Cyrano de Bergerac By Edmond Rostand Act I — Scenes 2-3

Act I. Scene 3

The same, all but Ligniere. De Guiche, Valvert, then Montfleury.

A marquis (watching De Guiche, who comes down from Roxane's box, and crosses the pit surrounded by obsequious noblemen, among them the Viscount de Valvert): He pays a fine court, your De Guiche!

ANOTHER: Faugh! . . . Another Gascon!

THE FIRST: Ay, but the cold, supple Gascon — that is the stuff success is made of! Believe me, we had best make our bow to him.

(They go toward De Guiche.)

SECOND MARQUIS: What fine ribbons! How call you the color, Count de Guiche? 'Kiss me, my darling,' or 'Timid Fawn?'

DE GUICHE: 'Tis the color called 'Sick Spaniard.'

FIRST MARQUIS: 'Faith! The color speaks truth, for, thanks to your valor, things will soon go ill for Spain in Flanders.

DE GUICHE: I go on the stage! Will you come? (He goes toward the stage, followed by the marquises and gentlemen. Turning, he calls): Come you Valvert!

CHRISTIAN (who is watching and listening, starts on hearing this name): The Viscount! Ah! I will throw full in his face my . . . (He puts his hand in his pocket, and finds there the hand of a pickpocket who is about to rob him. He turns round): Hey?

THE PICKPOCKET: Oh!

CHRISTIAN (holding him tightly): I was looking for a glove.

THE PICKPOCKET (smiling piteously): And you find a hand. (Changing his tone, quickly and in a whisper): Let me but go, and I will deliver you a secret.

CHRISTIAN (still holding him): What is it?

THE PICKPOCKET: Ligniere . . . he who has just left you . . .

CHRISTIAN (same play): Well?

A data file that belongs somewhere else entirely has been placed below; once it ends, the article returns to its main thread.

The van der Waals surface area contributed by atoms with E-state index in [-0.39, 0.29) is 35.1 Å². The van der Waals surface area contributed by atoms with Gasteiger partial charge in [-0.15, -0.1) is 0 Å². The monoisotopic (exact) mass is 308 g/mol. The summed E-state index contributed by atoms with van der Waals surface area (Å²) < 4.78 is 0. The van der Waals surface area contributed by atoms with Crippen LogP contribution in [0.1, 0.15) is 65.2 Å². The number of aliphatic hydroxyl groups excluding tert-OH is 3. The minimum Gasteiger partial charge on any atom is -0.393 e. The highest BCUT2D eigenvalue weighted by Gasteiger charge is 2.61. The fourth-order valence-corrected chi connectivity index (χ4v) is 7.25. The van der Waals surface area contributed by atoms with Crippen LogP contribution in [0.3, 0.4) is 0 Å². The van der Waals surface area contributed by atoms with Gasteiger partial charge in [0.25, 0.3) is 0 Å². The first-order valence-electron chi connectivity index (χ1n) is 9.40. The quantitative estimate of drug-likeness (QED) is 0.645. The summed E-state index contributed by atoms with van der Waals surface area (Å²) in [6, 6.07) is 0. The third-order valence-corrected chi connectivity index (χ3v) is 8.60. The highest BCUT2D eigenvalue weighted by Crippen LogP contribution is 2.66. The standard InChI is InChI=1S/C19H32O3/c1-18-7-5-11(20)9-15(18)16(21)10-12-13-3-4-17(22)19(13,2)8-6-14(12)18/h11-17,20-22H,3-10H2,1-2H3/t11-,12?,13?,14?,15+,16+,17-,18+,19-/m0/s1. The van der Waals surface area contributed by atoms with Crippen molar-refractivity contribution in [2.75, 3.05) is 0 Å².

THE PICKPOCKET: His life is in peril. A song writ by him has given offense in high places — and a hundred men — I am of them — are posted to-night . . .

CHRISTIAN: A hundred men! By whom posted?

THE PICKPOCKET: I may not say — a secret . . .

CHRISTIAN (shrugging his shoulders): Oh!

THE PICKPOCKET (with great dignity): . . . Of the profession.

CHRISTIAN: Where are they posted?

THE PICKPOCKET: At the Porte de Nesle. On his way homeward. Warn him.

CHRISTIAN (letting go of his wrists): But where can I find him?

THE PICKPOCKET: Run round to all the taverns — The Golden Wine Press, the Pine Cone, The Belt that Bursts, The Two Torches, The Three Funnels, and at each leave a word that shall put him on his guard.

CHRISTIAN: Good — I fly! Ah, the scoundrels! A hundred men 'gainst one! (Looking lovingly at Roxane): Ah, to leave her! . . . (looking with rage at Valvert): and him! . . . But save Ligniere I must!

(He hurries out. De Guiche, the viscount, the marquises, have all disappeared behind the curtain to take their places on the benches placed on the stage. The pit is quite full; the galleries and boxes are also crowded.)

THE AUDIENCE: Begin!

A BURGHER (whose wig is drawn up on the end of a string by a page in the upper gallery): My wig!

CRIES OF DELIGHT: He is bald! Bravo, pages — ha! ha! ha! . . .

THE BURGHER (furious, shaking his fist): Young villain!

LAUGHTER AND CRIES (beginning very loud, and dying gradually away): Ha! ha! ha! ha! ha! ha!

(Total silence.)

LE BRET (astonished): What means this sudden silence? . . . (A spectator says something to him in a low voice): Is't true?

THE SPECTATOR: I have just heard it on good authority.

MURMURS (spreading through the hall): Hush! Is it he? No! Ay, I say! In the box with the bars in front! The Cardinal! The Cardinal! The Cardinal!

A PAGE: The devil! We shall have to behave ourselves . . .

(A knock is heard upon the stage. Every one is motionless. A pause.)

THE VOICE OF A MARQUIS (in the silence, behind the curtain): Snuff that candle!

ANOTHER MARQUIS (putting his head through the opening in the curtain): A chair!

(A chair is passed from hand to hand, over the heads of the spectators. The marquis takes it and disappears, after blowing some kisses to the boxes.)

A SPECTATOR: Silence!

(Three knocks are heard on the stage. The curtain opens in the centre Tableau. The marquises in insolent attitudes seated on each side of the stage. The scene represents a pastoral landscape. Four little lusters light the stage; the violins play softly.)

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